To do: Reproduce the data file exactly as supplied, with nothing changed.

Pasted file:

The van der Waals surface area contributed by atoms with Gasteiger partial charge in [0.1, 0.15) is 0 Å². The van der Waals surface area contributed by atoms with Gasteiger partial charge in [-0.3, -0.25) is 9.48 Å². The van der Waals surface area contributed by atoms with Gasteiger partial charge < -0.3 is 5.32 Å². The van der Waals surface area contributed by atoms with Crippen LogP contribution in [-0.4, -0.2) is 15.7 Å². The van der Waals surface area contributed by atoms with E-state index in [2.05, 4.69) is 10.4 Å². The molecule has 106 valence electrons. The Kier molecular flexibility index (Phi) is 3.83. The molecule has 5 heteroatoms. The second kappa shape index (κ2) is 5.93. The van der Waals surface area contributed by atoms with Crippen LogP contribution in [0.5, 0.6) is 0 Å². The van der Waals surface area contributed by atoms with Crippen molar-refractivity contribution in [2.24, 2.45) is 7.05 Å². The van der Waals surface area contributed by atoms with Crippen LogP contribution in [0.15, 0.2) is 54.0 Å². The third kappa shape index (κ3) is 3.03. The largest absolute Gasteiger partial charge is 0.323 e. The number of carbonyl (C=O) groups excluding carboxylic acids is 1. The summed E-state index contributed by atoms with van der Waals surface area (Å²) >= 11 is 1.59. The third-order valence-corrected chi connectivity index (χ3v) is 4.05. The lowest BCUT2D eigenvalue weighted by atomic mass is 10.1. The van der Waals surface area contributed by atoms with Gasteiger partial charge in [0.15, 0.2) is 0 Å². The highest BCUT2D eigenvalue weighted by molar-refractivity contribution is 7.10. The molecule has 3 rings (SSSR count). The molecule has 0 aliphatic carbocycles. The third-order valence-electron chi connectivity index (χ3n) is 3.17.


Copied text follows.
The van der Waals surface area contributed by atoms with Gasteiger partial charge in [0.1, 0.15) is 0 Å². The van der Waals surface area contributed by atoms with Gasteiger partial charge in [-0.3, -0.25) is 9.48 Å². The van der Waals surface area contributed by atoms with Gasteiger partial charge < -0.3 is 5.32 Å². The van der Waals surface area contributed by atoms with Crippen LogP contribution in [-0.4, -0.2) is 15.7 Å². The van der Waals surface area contributed by atoms with E-state index in [2.05, 4.69) is 10.4 Å². The molecule has 106 valence electrons. The Kier molecular flexibility index (Phi) is 3.83. The molecule has 5 heteroatoms. The second kappa shape index (κ2) is 5.93. The van der Waals surface area contributed by atoms with Crippen LogP contribution in [0.5, 0.6) is 0 Å². The van der Waals surface area contributed by atoms with Crippen molar-refractivity contribution in [2.24, 2.45) is 7.05 Å². The van der Waals surface area contributed by atoms with Crippen LogP contribution in [0.15, 0.2) is 54.0 Å². The third kappa shape index (κ3) is 3.03. The largest absolute Gasteiger partial charge is 0.323 e. The number of carbonyl (C=O) groups excluding carboxylic acids is 1. The summed E-state index contributed by atoms with van der Waals surface area (Å²) >= 11 is 1.59. The third-order valence-corrected chi connectivity index (χ3v) is 4.05. The lowest BCUT2D eigenvalue weighted by atomic mass is 10.1. The van der Waals surface area contributed by atoms with Gasteiger partial charge in [0.15, 0.2) is 0 Å². The highest BCUT2D eigenvalue weighted by molar-refractivity contribution is 7.10. The molecule has 3 rings (SSSR count). The molecule has 0 aliphatic carbocycles. The third-order valence-electron chi connectivity index (χ3n) is 3.17.